As the search for the missing New Westminster mother, possibly suffering from postpartum depression, has been suspended Thursday afternoon, another mother is speaking out about the challenges of dealing with the little-understood condition.
Thirty-two-year-old Florence Leung went missing on Tuesday morning from her home in the 1500-block of London Street. Her car was found in Stanley Park on Wednesday night. Crews were searching the area in hopes of finding her Thursday morning, but have so far found no sign of Leung.
New Westminster Police say it’s possible Leung may be experiencing postpartum depression and they are concerned for her well-being.
Postpartum depression or PPD is a condition that may start during pregnancy or at any time up to a year after the birth of a child.
The Canadian Mental Health Association says a mother or father with postpartum depression may not enjoy the baby and have frequent thoughts that they are a bad parent. They may also have scary thoughts around harming themselves or their baby. Although it’s rare for a parent to make plans to act on these thoughts, the association says the condition requires urgent medical care.
Squamish mom Brie Oliver says she has lived through the depths of postpartum depression, a condition, she says, gets little recognition.
Oliver says the birth of her first child was everything she has ever dreamed off.
“It was, what I would consider, a picture-perfect moment,” she said.
But when she brought her second son home, something was different.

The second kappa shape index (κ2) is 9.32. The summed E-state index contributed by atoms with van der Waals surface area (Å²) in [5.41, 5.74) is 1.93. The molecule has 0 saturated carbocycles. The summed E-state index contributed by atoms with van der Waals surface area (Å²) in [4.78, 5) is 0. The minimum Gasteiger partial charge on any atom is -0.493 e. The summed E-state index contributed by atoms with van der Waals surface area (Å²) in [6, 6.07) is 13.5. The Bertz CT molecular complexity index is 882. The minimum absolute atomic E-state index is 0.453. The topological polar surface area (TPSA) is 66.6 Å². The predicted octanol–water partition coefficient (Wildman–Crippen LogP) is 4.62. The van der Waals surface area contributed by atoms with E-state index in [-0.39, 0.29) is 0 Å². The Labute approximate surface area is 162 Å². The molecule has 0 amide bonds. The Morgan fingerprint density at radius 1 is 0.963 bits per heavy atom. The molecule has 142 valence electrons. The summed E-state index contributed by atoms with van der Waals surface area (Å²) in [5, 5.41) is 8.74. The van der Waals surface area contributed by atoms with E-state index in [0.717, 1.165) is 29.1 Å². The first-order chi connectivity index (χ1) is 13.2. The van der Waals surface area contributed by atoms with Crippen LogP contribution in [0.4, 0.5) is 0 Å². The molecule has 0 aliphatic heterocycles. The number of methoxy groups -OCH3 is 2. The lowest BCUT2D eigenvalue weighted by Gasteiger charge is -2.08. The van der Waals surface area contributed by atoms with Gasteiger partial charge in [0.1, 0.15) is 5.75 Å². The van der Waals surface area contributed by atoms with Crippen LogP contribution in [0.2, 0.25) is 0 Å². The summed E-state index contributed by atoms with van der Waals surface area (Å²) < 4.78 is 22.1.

“I had no connection with my son whatsoever,” said Oliver. “The guilt that I felt was nothing like I have ever experienced.”
Oliver says when she initially turned for help, she was given a package of pills, told she had postpartum depression and was sent on her way, with no counselling or support.
It took her three years after she was first diagnosed to finally get some therapy.
“To admit to anyone that you don’t love your baby and to see that look of disgust in most people’s eyes who don’t experience it and don’t understand it, makes you want to bury your emotions even more,” said Oliver.
“Even doctors look at you like you are some horrible person. You are also terrified that they are going to take the baby away from you if you were to admit something like that.”
It is estimated anywhere from six to 13 per cent of moms in Canada experience the condition, but Oliver believes that number is much higher.
“It think it’s closer to 35 per cent or maybe even higher,” she said. “There are a lot of women that just deal with it in their homes, or can’t deal with it, and take off, hurt themselves or their babies. I know the majority of my friends have had it in some shape or form, and we have had to get help for them, because there is no one checking in on them to make sure they don’t need that help.”
She says having been through the viciousness of postpartum depression, she thinks the most important thing for women who feel that something might be wrong is to talk about it.
“I think the more you get it outside of your head and talk to other people, the more silly it sounds once you say it out loud so you can maybe deal with it a bit better,” Oliver said. “But at this point, with our medical system, I really feel like your best defence is other moms.”
But despite the increasing amount of peer support, Oliver says there is still a lot of stigma associated with the condition.
To learn more about postpartum depression, go here.